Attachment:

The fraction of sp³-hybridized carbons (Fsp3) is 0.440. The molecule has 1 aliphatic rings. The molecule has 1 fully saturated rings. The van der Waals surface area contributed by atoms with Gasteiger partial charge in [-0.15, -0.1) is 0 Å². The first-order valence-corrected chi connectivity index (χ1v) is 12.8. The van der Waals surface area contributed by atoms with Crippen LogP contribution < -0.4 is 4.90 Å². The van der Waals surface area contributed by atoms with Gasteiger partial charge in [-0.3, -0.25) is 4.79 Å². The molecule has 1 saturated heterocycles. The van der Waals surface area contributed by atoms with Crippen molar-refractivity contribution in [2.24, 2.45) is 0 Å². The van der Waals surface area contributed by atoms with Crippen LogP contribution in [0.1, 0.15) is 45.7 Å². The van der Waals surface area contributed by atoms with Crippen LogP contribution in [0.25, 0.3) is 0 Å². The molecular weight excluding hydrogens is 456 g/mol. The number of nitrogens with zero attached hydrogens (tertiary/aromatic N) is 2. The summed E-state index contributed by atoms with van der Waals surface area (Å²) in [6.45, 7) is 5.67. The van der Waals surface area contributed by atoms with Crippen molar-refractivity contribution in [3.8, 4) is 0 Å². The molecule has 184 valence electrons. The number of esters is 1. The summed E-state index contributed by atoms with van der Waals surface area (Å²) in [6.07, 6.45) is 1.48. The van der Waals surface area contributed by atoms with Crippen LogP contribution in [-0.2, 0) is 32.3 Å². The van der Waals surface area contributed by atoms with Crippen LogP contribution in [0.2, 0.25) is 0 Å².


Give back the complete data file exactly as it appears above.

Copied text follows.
The fraction of sp³-hybridized carbons (Fsp3) is 0.440. The molecule has 1 aliphatic rings. The molecule has 1 fully saturated rings. The van der Waals surface area contributed by atoms with Gasteiger partial charge in [-0.15, -0.1) is 0 Å². The first-order valence-corrected chi connectivity index (χ1v) is 12.8. The van der Waals surface area contributed by atoms with Crippen LogP contribution < -0.4 is 4.90 Å². The van der Waals surface area contributed by atoms with Gasteiger partial charge in [-0.3, -0.25) is 4.79 Å². The molecule has 1 saturated heterocycles. The van der Waals surface area contributed by atoms with Crippen molar-refractivity contribution in [2.24, 2.45) is 0 Å². The van der Waals surface area contributed by atoms with Crippen LogP contribution in [0.1, 0.15) is 45.7 Å². The van der Waals surface area contributed by atoms with Crippen LogP contribution in [0.25, 0.3) is 0 Å². The molecular weight excluding hydrogens is 456 g/mol. The number of nitrogens with zero attached hydrogens (tertiary/aromatic N) is 2. The summed E-state index contributed by atoms with van der Waals surface area (Å²) in [6.45, 7) is 5.67. The van der Waals surface area contributed by atoms with Crippen molar-refractivity contribution in [3.8, 4) is 0 Å². The molecule has 184 valence electrons. The number of esters is 1. The summed E-state index contributed by atoms with van der Waals surface area (Å²) in [6.07, 6.45) is 1.48. The van der Waals surface area contributed by atoms with Crippen LogP contribution in [-0.2, 0) is 32.3 Å². The van der Waals surface area contributed by atoms with Crippen LogP contribution in [0.2, 0.25) is 0 Å².